@Value("${spring.cloud.stream.kafka.binder.defaultBrokerPort}") String port
    ) {
        this.CHANNEL_NAME = channelName;
        this.SERVER = server;
        this.SERVER_PORT = port;
    }

    @Bean
    public AsyncApiDocket asyncApiDocket() {
        //application info
        Info info = Info.builder()
                .version("api version")
                .title("service name")
                .description("description")
                .build();

        //kafka server info
        Server kafkaServer = Server.builder()
                .protocol("kafka")
                .url(String.format("%s:%s", SERVER, SERVER_PORT))
                .build();

        //init producer builder
        KafkaProducerData.ProducerDataBuilder producerBuilder = ProducerData.builder()
                .channelName(CHANNEL_NAME)
                .channelBinding(Map.of("kafka", new KafkaChannelBinding()))
                .operationBinding(Map.of("kafka", new KafkaOperationBinding()));

        //list of event types for documentation
        List<Class<?>> events = List.of(
                EntityChangedEvent.class,
                EntityDeletedEvent.class
        );

        //generate producers
        List<ProducerData> producers = events.stream()
                .map(c -> producerBuilder
                        .payloadType(c)
                        .build()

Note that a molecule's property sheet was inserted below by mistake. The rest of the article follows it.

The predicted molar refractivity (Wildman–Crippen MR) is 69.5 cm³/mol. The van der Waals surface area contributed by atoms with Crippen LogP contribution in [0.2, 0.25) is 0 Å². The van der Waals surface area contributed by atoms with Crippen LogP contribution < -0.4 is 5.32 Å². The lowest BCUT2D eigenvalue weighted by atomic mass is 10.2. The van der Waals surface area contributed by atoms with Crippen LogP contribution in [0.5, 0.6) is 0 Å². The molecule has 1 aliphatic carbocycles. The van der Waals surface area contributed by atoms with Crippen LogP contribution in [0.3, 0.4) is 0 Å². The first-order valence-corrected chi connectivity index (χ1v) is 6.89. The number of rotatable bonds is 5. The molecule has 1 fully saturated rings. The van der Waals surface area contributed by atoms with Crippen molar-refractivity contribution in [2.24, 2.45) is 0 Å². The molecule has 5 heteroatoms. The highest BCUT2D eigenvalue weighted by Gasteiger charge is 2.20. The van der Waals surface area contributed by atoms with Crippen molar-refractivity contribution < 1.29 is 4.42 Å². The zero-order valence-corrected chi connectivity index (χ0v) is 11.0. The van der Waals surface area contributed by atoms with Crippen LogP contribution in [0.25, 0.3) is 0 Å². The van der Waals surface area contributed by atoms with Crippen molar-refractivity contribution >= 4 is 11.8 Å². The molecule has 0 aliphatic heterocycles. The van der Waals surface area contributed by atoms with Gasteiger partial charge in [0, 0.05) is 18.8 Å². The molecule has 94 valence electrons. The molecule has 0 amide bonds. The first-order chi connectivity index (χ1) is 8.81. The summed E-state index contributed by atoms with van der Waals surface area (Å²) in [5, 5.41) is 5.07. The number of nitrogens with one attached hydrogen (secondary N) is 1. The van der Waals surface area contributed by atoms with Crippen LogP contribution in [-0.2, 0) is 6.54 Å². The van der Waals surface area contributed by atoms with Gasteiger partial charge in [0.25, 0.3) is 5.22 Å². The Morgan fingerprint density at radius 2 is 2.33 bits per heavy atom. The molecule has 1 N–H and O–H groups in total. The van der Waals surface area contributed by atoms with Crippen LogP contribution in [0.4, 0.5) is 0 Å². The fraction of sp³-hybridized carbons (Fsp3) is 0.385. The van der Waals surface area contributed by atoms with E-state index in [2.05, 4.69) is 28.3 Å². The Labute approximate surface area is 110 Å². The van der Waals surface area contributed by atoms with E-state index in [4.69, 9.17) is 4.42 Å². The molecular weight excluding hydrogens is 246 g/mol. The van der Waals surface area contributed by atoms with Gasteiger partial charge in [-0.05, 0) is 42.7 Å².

).collect(Collectors.toList());

        //build AsyncApiDocket
        return AsyncApiDocket.builder()
                .basePackage(CONSUMERS_BASE_PACKAGE) //package for search KafkaListeners
                .info(info) //application info
                .producers(producers) //producers
                .server("kafka", kafkaServer) //kafka srever info
                .build();
    }
}


The interface will be available at /springwolf/asyncapi-ui.html. Documentation in JSON format can be found at /springwolf/docs

Conclusion

In this article, we looked at how you can set up auto-generation of documentation for an Event-Driven architecture. Do not forget to take care of this at the start of your project to reduce costs in the future.

Links

https://www.asyncapi.com/docs/tools https://github.com/springwolf/springwolf-core https://springwolf.github.io/docs/quickstart/

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Stepanov Dmitrii HackerNoon profile picture
by Stepanov Dmitrii @dstepanov.10+ years of experience in software development including architecture, design, implementation, and maintenance.